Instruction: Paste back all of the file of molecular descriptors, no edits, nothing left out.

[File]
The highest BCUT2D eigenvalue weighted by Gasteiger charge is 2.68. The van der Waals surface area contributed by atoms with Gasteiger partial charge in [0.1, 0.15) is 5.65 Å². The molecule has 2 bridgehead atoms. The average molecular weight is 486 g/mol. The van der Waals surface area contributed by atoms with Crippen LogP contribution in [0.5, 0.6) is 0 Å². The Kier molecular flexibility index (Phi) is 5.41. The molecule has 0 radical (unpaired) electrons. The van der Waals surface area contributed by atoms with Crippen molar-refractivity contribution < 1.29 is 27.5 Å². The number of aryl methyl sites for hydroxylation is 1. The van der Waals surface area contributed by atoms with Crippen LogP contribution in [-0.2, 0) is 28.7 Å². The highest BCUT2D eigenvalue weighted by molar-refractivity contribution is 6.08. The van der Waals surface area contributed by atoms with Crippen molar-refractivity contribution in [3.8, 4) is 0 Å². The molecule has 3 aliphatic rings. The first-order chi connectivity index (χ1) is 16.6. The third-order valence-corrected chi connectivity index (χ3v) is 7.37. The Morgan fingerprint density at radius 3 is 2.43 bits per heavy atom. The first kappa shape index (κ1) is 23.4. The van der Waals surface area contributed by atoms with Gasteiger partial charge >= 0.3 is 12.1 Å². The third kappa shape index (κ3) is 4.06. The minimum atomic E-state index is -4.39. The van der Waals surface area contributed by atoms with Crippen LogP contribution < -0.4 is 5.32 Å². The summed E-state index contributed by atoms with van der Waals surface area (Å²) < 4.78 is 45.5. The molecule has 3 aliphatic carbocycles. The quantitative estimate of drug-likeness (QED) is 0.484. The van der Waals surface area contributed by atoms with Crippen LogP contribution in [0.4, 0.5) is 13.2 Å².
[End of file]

The highest BCUT2D eigenvalue weighted by Gasteiger charge is 2.68. The van der Waals surface area contributed by atoms with Gasteiger partial charge in [0.1, 0.15) is 5.65 Å². The molecule has 2 bridgehead atoms. The average molecular weight is 486 g/mol. The van der Waals surface area contributed by atoms with Crippen LogP contribution in [0.5, 0.6) is 0 Å². The Kier molecular flexibility index (Phi) is 5.41. The molecule has 0 radical (unpaired) electrons. The van der Waals surface area contributed by atoms with Crippen molar-refractivity contribution < 1.29 is 27.5 Å². The number of aryl methyl sites for hydroxylation is 1. The van der Waals surface area contributed by atoms with Crippen LogP contribution in [-0.2, 0) is 28.7 Å². The highest BCUT2D eigenvalue weighted by molar-refractivity contribution is 6.08. The van der Waals surface area contributed by atoms with Crippen molar-refractivity contribution in [3.8, 4) is 0 Å². The molecule has 3 aliphatic rings. The first-order chi connectivity index (χ1) is 16.6. The third-order valence-corrected chi connectivity index (χ3v) is 7.37. The Morgan fingerprint density at radius 3 is 2.43 bits per heavy atom. The first kappa shape index (κ1) is 23.4. The van der Waals surface area contributed by atoms with Gasteiger partial charge >= 0.3 is 12.1 Å². The third kappa shape index (κ3) is 4.06. The minimum atomic E-state index is -4.39. The van der Waals surface area contributed by atoms with Crippen LogP contribution < -0.4 is 5.32 Å². The summed E-state index contributed by atoms with van der Waals surface area (Å²) < 4.78 is 45.5. The molecule has 3 aliphatic carbocycles. The quantitative estimate of drug-likeness (QED) is 0.484. The van der Waals surface area contributed by atoms with Crippen LogP contribution in [0.4, 0.5) is 13.2 Å².